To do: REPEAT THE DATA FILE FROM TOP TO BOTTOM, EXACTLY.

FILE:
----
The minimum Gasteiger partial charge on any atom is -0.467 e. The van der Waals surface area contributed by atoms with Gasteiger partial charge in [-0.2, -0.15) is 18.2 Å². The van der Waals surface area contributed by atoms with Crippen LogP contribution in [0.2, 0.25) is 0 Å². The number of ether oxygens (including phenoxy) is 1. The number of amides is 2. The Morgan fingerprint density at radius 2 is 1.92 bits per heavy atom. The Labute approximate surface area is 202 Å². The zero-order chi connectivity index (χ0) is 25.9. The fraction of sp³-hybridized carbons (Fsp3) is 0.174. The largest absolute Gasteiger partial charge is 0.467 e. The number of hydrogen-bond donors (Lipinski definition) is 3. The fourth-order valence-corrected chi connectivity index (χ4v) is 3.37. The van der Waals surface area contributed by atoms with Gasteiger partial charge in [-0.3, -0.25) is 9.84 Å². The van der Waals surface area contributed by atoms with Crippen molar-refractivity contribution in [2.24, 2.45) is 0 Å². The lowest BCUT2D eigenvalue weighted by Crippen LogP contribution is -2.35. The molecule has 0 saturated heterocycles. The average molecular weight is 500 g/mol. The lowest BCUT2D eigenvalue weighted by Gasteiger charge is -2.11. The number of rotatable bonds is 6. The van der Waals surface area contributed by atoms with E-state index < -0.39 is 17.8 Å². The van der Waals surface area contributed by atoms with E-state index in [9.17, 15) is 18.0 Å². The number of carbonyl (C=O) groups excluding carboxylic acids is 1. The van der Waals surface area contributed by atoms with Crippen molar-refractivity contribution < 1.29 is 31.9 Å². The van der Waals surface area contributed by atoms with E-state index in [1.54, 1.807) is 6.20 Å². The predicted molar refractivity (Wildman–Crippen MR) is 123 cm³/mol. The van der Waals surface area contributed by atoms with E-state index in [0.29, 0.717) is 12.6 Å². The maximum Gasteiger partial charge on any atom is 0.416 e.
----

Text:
The minimum Gasteiger partial charge on any atom is -0.467 e. The van der Waals surface area contributed by atoms with Gasteiger partial charge in [-0.2, -0.15) is 18.2 Å². The van der Waals surface area contributed by atoms with Crippen LogP contribution in [0.2, 0.25) is 0 Å². The number of ether oxygens (including phenoxy) is 1. The number of amides is 2. The Morgan fingerprint density at radius 2 is 1.92 bits per heavy atom. The Labute approximate surface area is 202 Å². The zero-order chi connectivity index (χ0) is 25.9. The fraction of sp³-hybridized carbons (Fsp3) is 0.174. The largest absolute Gasteiger partial charge is 0.467 e. The number of hydrogen-bond donors (Lipinski definition) is 3. The fourth-order valence-corrected chi connectivity index (χ4v) is 3.37. The van der Waals surface area contributed by atoms with Gasteiger partial charge in [-0.3, -0.25) is 9.84 Å². The van der Waals surface area contributed by atoms with Crippen molar-refractivity contribution in [2.24, 2.45) is 0 Å². The lowest BCUT2D eigenvalue weighted by Crippen LogP contribution is -2.35. The molecule has 0 saturated heterocycles. The average molecular weight is 500 g/mol. The lowest BCUT2D eigenvalue weighted by Gasteiger charge is -2.11. The number of rotatable bonds is 6. The van der Waals surface area contributed by atoms with E-state index < -0.39 is 17.8 Å². The van der Waals surface area contributed by atoms with E-state index in [9.17, 15) is 18.0 Å². The number of carbonyl (C=O) groups excluding carboxylic acids is 1. The van der Waals surface area contributed by atoms with Crippen molar-refractivity contribution < 1.29 is 31.9 Å². The van der Waals surface area contributed by atoms with E-state index in [1.54, 1.807) is 6.20 Å². The predicted molar refractivity (Wildman–Crippen MR) is 123 cm³/mol. The van der Waals surface area contributed by atoms with E-state index in [0.29, 0.717) is 12.6 Å². The maximum Gasteiger partial charge on any atom is 0.416 e.